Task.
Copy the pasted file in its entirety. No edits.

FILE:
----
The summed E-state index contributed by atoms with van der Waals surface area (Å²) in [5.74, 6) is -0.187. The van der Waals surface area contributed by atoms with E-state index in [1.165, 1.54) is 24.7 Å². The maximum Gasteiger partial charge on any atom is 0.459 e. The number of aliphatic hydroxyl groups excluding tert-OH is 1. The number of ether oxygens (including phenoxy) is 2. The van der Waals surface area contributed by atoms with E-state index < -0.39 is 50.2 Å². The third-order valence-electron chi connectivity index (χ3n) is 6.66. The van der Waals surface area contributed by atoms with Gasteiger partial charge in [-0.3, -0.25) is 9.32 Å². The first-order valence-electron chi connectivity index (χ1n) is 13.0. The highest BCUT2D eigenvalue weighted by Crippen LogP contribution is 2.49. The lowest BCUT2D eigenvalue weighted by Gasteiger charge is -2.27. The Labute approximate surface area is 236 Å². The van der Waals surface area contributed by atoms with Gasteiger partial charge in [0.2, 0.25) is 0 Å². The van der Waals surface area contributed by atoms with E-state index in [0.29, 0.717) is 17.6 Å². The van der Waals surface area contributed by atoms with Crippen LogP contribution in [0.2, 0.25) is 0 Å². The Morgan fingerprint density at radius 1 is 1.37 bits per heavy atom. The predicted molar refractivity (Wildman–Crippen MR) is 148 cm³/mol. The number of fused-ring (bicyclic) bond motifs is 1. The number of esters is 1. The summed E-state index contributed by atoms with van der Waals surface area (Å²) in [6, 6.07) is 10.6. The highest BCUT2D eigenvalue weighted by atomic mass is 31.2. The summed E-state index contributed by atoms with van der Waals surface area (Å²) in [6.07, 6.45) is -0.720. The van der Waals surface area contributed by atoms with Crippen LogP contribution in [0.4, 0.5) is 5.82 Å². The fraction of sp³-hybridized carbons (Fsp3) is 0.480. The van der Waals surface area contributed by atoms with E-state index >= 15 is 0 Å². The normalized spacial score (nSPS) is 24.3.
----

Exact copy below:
The summed E-state index contributed by atoms with van der Waals surface area (Å²) in [5.74, 6) is -0.187. The van der Waals surface area contributed by atoms with E-state index in [1.165, 1.54) is 24.7 Å². The maximum Gasteiger partial charge on any atom is 0.459 e. The number of aliphatic hydroxyl groups excluding tert-OH is 1. The number of ether oxygens (including phenoxy) is 2. The van der Waals surface area contributed by atoms with E-state index < -0.39 is 50.2 Å². The third-order valence-electron chi connectivity index (χ3n) is 6.66. The van der Waals surface area contributed by atoms with Gasteiger partial charge in [-0.3, -0.25) is 9.32 Å². The first-order valence-electron chi connectivity index (χ1n) is 13.0. The highest BCUT2D eigenvalue weighted by Crippen LogP contribution is 2.49. The lowest BCUT2D eigenvalue weighted by Gasteiger charge is -2.27. The Labute approximate surface area is 236 Å². The van der Waals surface area contributed by atoms with Gasteiger partial charge in [0.2, 0.25) is 0 Å². The van der Waals surface area contributed by atoms with E-state index in [0.29, 0.717) is 17.6 Å². The van der Waals surface area contributed by atoms with Crippen LogP contribution in [0.2, 0.25) is 0 Å². The Morgan fingerprint density at radius 1 is 1.37 bits per heavy atom. The predicted molar refractivity (Wildman–Crippen MR) is 148 cm³/mol. The number of fused-ring (bicyclic) bond motifs is 1. The number of esters is 1. The summed E-state index contributed by atoms with van der Waals surface area (Å²) in [6, 6.07) is 10.6. The highest BCUT2D eigenvalue weighted by atomic mass is 31.2. The summed E-state index contributed by atoms with van der Waals surface area (Å²) in [6.07, 6.45) is -0.720. The van der Waals surface area contributed by atoms with Crippen LogP contribution in [0.4, 0.5) is 5.82 Å². The fraction of sp³-hybridized carbons (Fsp3) is 0.480. The van der Waals surface area contributed by atoms with E-state index >= 15 is 0 Å². The normalized spacial score (nSPS) is 24.3.